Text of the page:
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When Great Power Conflict and Climate Action Collide

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Manage episode 374901846 series 2858887
Contenu fourni par New York Times Opinion. Tout le contenu du podcast, y compris les épisodes, les graphiques et les descriptions de podcast, est téléchargé et fourni directement par New York Times Opinion ou son partenaire de plateforme de podcast. Si vous pensez que quelqu'un utilise votre œuvre protégée sans votre autorisation, vous pouvez suivre le processus décrit ici https://fr.player.fm/legal.

The global decarbonization effort is colliding headfirst with the realities of great power politics. China currently controls more than 75 percent of the world’s electric vehicle battery and solar photovoltaic manufacturing supply chains. It also processes the bulk of the so-called critical minerals, like lithium, cobalt and graphite, that are essential to building out clean energy technologies. There is no clean energy revolution without China.

What would happen if China decided to weaponize its clean energy resources in the same way Russia recently weaponized its oil and gas? Is it possible for the U.S. to end its energy dependency on China by investing in clean energy at home? What does this geopolitical reality mean for the prospect of meeting the world’s climate goals?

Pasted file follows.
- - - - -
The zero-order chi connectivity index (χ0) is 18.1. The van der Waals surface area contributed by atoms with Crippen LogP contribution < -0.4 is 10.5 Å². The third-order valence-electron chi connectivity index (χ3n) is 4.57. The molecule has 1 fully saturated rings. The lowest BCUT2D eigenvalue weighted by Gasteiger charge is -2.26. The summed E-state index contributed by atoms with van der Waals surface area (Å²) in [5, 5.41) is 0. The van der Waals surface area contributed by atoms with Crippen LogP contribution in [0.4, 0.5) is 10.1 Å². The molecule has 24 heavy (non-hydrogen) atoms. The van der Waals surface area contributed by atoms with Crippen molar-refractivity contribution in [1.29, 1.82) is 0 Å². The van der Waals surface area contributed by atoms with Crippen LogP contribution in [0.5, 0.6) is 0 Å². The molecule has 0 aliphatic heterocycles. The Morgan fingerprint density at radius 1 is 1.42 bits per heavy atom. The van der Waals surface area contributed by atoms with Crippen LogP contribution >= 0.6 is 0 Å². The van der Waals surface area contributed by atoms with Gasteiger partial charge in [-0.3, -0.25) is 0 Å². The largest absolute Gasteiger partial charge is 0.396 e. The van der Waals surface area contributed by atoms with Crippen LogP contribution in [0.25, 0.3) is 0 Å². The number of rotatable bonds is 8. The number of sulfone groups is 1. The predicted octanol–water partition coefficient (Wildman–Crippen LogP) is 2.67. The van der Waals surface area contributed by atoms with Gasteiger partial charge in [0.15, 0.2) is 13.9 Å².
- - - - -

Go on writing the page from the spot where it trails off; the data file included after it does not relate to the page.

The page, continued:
Over the past few years, Jason Bordoff and Meghan O’Sullivan have been at the forefront of mapping out the ways decarbonization will upend the world’s economic and geopolitical order. Bordoff is the founding director of the Center on Global Energy Policy at Columbia University and a former senior director for energy and climate change for the National Security Council under Barack Obama. O’Sullivan is the director of the Belfer Center for Science and International Affairs at the Harvard Kennedy School and a former deputy national security adviser in the George W. Bush administration.

In Bordoff and O’Sullivan’s view, decarbonization won’t just affect what kinds of cars we drive or how we power our homes. It will transform everything from the nature of international markets and trade relations to the global balance of military and diplomatic power. And it will create new economic superpowers, new alliances and new sources of geopolitical conflict in the process.

This conversation explores the contours of this transformation and what it will mean for the future of the climate and world politics.

Mentioned:

The Age of Energy Insecurity” by Jason Bordoff and Meghan L. O’Sullivan

A Critical Minerals Policy for the United States” by Meghan L. O’Sullivan and Jason Bordoff

Biden’s Historic Climate Bill Needs Smart Foreign Policy” by Jason Bordoff